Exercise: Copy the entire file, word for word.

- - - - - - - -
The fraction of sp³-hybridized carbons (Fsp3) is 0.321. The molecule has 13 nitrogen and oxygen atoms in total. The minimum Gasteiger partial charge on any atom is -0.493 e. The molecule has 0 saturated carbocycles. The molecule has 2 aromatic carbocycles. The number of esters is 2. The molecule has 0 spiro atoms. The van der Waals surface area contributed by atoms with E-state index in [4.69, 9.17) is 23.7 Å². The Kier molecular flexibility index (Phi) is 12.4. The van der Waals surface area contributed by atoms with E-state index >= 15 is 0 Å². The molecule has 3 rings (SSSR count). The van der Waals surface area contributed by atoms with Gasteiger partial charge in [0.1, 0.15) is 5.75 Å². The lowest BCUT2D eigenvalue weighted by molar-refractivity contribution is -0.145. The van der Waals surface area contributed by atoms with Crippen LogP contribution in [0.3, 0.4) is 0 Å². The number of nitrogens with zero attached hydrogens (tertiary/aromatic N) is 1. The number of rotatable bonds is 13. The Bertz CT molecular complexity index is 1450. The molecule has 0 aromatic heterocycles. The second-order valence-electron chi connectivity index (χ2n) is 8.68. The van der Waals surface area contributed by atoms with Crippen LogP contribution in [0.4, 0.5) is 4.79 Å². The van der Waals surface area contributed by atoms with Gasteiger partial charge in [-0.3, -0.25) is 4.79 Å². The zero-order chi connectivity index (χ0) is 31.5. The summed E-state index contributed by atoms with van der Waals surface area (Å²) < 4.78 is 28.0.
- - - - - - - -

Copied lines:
The fraction of sp³-hybridized carbons (Fsp3) is 0.321. The molecule has 13 nitrogen and oxygen atoms in total. The minimum Gasteiger partial charge on any atom is -0.493 e. The molecule has 0 saturated carbocycles. The molecule has 2 aromatic carbocycles. The number of esters is 2. The molecule has 0 spiro atoms. The van der Waals surface area contributed by atoms with E-state index in [4.69, 9.17) is 23.7 Å². The Kier molecular flexibility index (Phi) is 12.4. The van der Waals surface area contributed by atoms with E-state index >= 15 is 0 Å². The molecule has 3 rings (SSSR count). The van der Waals surface area contributed by atoms with Gasteiger partial charge in [0.1, 0.15) is 5.75 Å². The lowest BCUT2D eigenvalue weighted by molar-refractivity contribution is -0.145. The van der Waals surface area contributed by atoms with Crippen LogP contribution in [0.3, 0.4) is 0 Å². The number of nitrogens with zero attached hydrogens (tertiary/aromatic N) is 1. The number of rotatable bonds is 13. The Bertz CT molecular complexity index is 1450. The molecule has 0 aromatic heterocycles. The second-order valence-electron chi connectivity index (χ2n) is 8.68. The van der Waals surface area contributed by atoms with Crippen LogP contribution in [0.4, 0.5) is 4.79 Å². The van der Waals surface area contributed by atoms with Gasteiger partial charge in [-0.3, -0.25) is 4.79 Å². The zero-order chi connectivity index (χ0) is 31.5. The summed E-state index contributed by atoms with van der Waals surface area (Å²) < 4.78 is 28.0.